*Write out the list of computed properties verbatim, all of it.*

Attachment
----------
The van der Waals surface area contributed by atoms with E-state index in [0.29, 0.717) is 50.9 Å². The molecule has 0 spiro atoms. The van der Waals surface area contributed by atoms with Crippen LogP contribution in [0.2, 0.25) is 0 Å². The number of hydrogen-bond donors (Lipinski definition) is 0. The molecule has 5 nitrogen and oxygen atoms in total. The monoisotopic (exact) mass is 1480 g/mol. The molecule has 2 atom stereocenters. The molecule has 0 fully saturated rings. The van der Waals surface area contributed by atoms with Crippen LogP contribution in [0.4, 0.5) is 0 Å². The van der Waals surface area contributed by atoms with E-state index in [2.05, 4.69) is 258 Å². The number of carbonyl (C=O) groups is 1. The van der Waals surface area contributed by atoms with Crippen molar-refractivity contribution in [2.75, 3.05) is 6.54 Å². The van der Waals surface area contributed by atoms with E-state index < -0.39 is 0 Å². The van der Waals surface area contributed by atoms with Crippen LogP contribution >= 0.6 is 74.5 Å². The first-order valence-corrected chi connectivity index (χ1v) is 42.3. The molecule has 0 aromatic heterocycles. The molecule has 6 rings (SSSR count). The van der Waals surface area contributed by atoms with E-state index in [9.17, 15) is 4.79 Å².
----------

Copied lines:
The van der Waals surface area contributed by atoms with E-state index in [0.29, 0.717) is 50.9 Å². The molecule has 0 spiro atoms. The van der Waals surface area contributed by atoms with Crippen LogP contribution in [0.2, 0.25) is 0 Å². The number of hydrogen-bond donors (Lipinski definition) is 0. The molecule has 5 nitrogen and oxygen atoms in total. The monoisotopic (exact) mass is 1480 g/mol. The molecule has 2 atom stereocenters. The molecule has 0 fully saturated rings. The van der Waals surface area contributed by atoms with Crippen LogP contribution in [0.4, 0.5) is 0 Å². The van der Waals surface area contributed by atoms with E-state index in [2.05, 4.69) is 258 Å². The number of carbonyl (C=O) groups is 1. The van der Waals surface area contributed by atoms with Crippen molar-refractivity contribution in [2.75, 3.05) is 6.54 Å². The van der Waals surface area contributed by atoms with E-state index < -0.39 is 0 Å². The van der Waals surface area contributed by atoms with Crippen LogP contribution >= 0.6 is 74.5 Å². The first-order valence-corrected chi connectivity index (χ1v) is 42.3. The molecule has 0 aromatic heterocycles. The molecule has 6 rings (SSSR count). The van der Waals surface area contributed by atoms with E-state index in [9.17, 15) is 4.79 Å².